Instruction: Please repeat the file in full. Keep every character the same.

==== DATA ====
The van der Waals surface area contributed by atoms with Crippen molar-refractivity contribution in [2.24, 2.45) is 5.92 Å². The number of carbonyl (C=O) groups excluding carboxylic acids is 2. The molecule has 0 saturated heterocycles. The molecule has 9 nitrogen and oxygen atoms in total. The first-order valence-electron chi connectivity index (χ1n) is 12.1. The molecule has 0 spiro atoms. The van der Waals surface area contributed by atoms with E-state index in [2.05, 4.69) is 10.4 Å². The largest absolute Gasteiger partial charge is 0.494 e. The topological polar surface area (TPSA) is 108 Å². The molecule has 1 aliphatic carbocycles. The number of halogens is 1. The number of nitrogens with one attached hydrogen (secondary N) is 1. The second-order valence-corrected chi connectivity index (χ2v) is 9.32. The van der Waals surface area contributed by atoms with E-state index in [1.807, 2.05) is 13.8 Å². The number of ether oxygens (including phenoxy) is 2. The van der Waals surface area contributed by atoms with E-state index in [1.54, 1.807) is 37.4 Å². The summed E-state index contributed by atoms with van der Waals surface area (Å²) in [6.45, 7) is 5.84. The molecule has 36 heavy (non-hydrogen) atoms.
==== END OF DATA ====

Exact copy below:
The van der Waals surface area contributed by atoms with Crippen molar-refractivity contribution in [2.24, 2.45) is 5.92 Å². The number of carbonyl (C=O) groups excluding carboxylic acids is 2. The molecule has 0 saturated heterocycles. The molecule has 9 nitrogen and oxygen atoms in total. The first-order valence-electron chi connectivity index (χ1n) is 12.1. The molecule has 0 spiro atoms. The van der Waals surface area contributed by atoms with E-state index in [2.05, 4.69) is 10.4 Å². The largest absolute Gasteiger partial charge is 0.494 e. The topological polar surface area (TPSA) is 108 Å². The molecule has 1 aliphatic carbocycles. The number of halogens is 1. The number of nitrogens with one attached hydrogen (secondary N) is 1. The second-order valence-corrected chi connectivity index (χ2v) is 9.32. The van der Waals surface area contributed by atoms with E-state index in [1.807, 2.05) is 13.8 Å². The number of ether oxygens (including phenoxy) is 2. The van der Waals surface area contributed by atoms with E-state index in [1.54, 1.807) is 37.4 Å². The summed E-state index contributed by atoms with van der Waals surface area (Å²) in [6.45, 7) is 5.84. The molecule has 36 heavy (non-hydrogen) atoms.